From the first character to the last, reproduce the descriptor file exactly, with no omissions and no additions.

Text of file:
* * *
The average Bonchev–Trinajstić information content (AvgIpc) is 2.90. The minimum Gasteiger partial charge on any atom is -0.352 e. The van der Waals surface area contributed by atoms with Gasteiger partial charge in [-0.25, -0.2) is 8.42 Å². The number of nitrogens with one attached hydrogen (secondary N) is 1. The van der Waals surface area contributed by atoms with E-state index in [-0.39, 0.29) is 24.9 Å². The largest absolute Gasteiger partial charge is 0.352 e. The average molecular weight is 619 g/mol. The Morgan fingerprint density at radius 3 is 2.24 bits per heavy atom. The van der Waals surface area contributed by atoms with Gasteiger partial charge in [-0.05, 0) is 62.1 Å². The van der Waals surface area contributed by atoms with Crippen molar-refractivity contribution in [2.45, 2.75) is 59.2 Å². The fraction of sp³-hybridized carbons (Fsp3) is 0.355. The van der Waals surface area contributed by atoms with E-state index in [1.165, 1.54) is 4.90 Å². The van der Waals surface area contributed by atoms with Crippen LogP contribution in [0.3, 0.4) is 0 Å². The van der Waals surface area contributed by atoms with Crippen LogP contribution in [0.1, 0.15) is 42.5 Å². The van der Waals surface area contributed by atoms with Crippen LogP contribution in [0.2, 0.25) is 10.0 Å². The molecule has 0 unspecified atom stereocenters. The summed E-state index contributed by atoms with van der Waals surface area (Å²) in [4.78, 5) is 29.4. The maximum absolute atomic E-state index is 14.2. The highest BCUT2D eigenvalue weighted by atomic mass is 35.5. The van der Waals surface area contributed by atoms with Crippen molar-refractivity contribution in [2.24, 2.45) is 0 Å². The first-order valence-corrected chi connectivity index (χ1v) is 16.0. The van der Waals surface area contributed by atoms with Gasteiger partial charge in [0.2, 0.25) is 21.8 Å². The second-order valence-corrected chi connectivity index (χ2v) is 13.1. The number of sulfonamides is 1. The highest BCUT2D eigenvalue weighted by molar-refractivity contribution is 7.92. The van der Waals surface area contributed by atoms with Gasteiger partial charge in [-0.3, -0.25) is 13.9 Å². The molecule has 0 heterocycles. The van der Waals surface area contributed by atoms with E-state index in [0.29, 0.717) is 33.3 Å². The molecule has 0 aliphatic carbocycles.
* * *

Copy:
The average Bonchev–Trinajstić information content (AvgIpc) is 2.90. The minimum Gasteiger partial charge on any atom is -0.352 e. The van der Waals surface area contributed by atoms with Gasteiger partial charge in [-0.25, -0.2) is 8.42 Å². The number of nitrogens with one attached hydrogen (secondary N) is 1. The van der Waals surface area contributed by atoms with E-state index in [-0.39, 0.29) is 24.9 Å². The largest absolute Gasteiger partial charge is 0.352 e. The average molecular weight is 619 g/mol. The Morgan fingerprint density at radius 3 is 2.24 bits per heavy atom. The van der Waals surface area contributed by atoms with Gasteiger partial charge in [-0.05, 0) is 62.1 Å². The van der Waals surface area contributed by atoms with Crippen molar-refractivity contribution in [2.45, 2.75) is 59.2 Å². The fraction of sp³-hybridized carbons (Fsp3) is 0.355. The van der Waals surface area contributed by atoms with E-state index in [1.165, 1.54) is 4.90 Å². The van der Waals surface area contributed by atoms with Crippen LogP contribution in [0.3, 0.4) is 0 Å². The van der Waals surface area contributed by atoms with Crippen LogP contribution in [0.1, 0.15) is 42.5 Å². The van der Waals surface area contributed by atoms with Crippen LogP contribution in [0.2, 0.25) is 10.0 Å². The molecule has 0 unspecified atom stereocenters. The summed E-state index contributed by atoms with van der Waals surface area (Å²) in [4.78, 5) is 29.4. The maximum absolute atomic E-state index is 14.2. The highest BCUT2D eigenvalue weighted by atomic mass is 35.5. The van der Waals surface area contributed by atoms with Crippen molar-refractivity contribution in [2.24, 2.45) is 0 Å². The first-order valence-corrected chi connectivity index (χ1v) is 16.0. The van der Waals surface area contributed by atoms with Gasteiger partial charge in [0.2, 0.25) is 21.8 Å². The second-order valence-corrected chi connectivity index (χ2v) is 13.1. The number of sulfonamides is 1. The highest BCUT2D eigenvalue weighted by molar-refractivity contribution is 7.92. The van der Waals surface area contributed by atoms with Gasteiger partial charge in [-0.3, -0.25) is 13.9 Å². The molecule has 0 heterocycles. The van der Waals surface area contributed by atoms with E-state index in [0.29, 0.717) is 33.3 Å². The molecule has 0 aliphatic carbocycles.